For the sake of lending the credibility of research to this article (and/or wasting another 47 seconds of my life) I just now asked my spellchecker how it felt about relaxify (which it hates, and underlines in angry red squiggles). Then I noticed that, for reasons unknown, my spellchecker is currently set to British English, and is fiercely endeavoring, even as we speak, to change endeavoring to endeavouring – plus pretense to pretence, organize to organise, and even, if I would let it, stroller to pram. This just goes to show that everything we consider to be orthodox about language is nothing more than consensus reality.

What does this mean to you as a writer? Same thing it means to me. Lighten up! Yes, it’s great to be grammatically and syntactically correct – you don’t want to look like a bozo and not know it. But you’re a writer. You have command of the language, and you also have responsibility for it. Now part of that responsibility is to defend it, but part, also, is to extend it. And not for nothing, but this is how we avoid cliche in writing; so much of what we want to say has already been said, it’s incumbent upon us to give it a new spin, even if that require new words. So give it a go. Step outside your comfort zone. Try verbing some nouns. Or nouning some verbs. Dare to on occasion split an infinitive. Sentence fragment. At least make up some new words. I do it every day, and it’s great good fun.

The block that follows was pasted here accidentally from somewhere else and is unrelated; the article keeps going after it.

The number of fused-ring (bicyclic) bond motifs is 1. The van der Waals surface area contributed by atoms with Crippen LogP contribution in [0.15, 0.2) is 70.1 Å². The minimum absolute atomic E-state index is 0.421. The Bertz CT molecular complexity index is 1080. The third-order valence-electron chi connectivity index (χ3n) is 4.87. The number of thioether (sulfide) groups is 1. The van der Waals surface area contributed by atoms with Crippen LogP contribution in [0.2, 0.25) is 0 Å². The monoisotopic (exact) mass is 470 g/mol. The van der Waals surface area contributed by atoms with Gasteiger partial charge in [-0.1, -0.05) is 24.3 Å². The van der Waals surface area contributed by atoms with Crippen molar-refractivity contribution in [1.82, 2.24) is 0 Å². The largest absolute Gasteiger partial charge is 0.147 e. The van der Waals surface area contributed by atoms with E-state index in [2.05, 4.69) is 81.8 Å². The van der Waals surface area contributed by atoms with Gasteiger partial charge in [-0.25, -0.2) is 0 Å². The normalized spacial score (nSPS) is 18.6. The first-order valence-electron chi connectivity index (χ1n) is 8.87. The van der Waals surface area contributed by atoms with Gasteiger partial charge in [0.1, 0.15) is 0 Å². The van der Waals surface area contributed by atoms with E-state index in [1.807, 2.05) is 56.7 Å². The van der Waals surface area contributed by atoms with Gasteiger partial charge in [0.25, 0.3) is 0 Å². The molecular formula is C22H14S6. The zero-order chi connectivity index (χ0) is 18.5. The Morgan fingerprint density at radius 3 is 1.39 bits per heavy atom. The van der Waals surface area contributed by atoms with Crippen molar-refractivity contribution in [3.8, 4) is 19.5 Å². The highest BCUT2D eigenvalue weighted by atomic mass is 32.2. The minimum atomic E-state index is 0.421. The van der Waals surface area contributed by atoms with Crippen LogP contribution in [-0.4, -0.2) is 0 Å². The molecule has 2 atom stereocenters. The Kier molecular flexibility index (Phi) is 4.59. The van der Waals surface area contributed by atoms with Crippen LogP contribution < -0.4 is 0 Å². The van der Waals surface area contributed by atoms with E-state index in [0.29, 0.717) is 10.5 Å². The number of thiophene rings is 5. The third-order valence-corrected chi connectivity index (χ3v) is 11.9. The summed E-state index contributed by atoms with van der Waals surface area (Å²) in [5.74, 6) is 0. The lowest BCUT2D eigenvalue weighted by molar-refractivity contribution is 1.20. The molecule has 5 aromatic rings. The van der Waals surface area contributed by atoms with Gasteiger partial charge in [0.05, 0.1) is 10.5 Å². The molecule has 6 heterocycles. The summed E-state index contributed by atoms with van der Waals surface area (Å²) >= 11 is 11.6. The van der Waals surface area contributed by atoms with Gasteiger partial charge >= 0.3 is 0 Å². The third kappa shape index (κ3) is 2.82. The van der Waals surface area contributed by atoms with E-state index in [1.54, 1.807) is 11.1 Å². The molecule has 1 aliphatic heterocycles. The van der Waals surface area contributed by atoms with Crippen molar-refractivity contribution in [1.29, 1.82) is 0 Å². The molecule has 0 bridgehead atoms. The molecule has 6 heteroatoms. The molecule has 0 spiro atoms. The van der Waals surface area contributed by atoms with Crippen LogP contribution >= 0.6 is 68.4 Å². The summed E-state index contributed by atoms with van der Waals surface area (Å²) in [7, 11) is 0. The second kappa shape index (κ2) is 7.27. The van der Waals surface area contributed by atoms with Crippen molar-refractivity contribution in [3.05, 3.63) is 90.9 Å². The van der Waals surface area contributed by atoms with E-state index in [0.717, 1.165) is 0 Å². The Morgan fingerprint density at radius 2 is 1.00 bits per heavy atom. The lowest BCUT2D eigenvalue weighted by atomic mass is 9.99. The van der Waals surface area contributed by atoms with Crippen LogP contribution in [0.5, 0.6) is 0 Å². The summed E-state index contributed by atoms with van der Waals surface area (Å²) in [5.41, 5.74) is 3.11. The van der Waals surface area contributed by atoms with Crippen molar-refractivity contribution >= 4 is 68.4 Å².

Is someone bugging you at work, flaunting his authority hard-on? Well, that’s a harasshole, and he deserves to be labeled as such.

Is a situation comic and tragic at the same time? Sounds to me like it’s sadlarious.

Can’t think of a word to describe cocktail party food? Try drinketizers and see how that goes.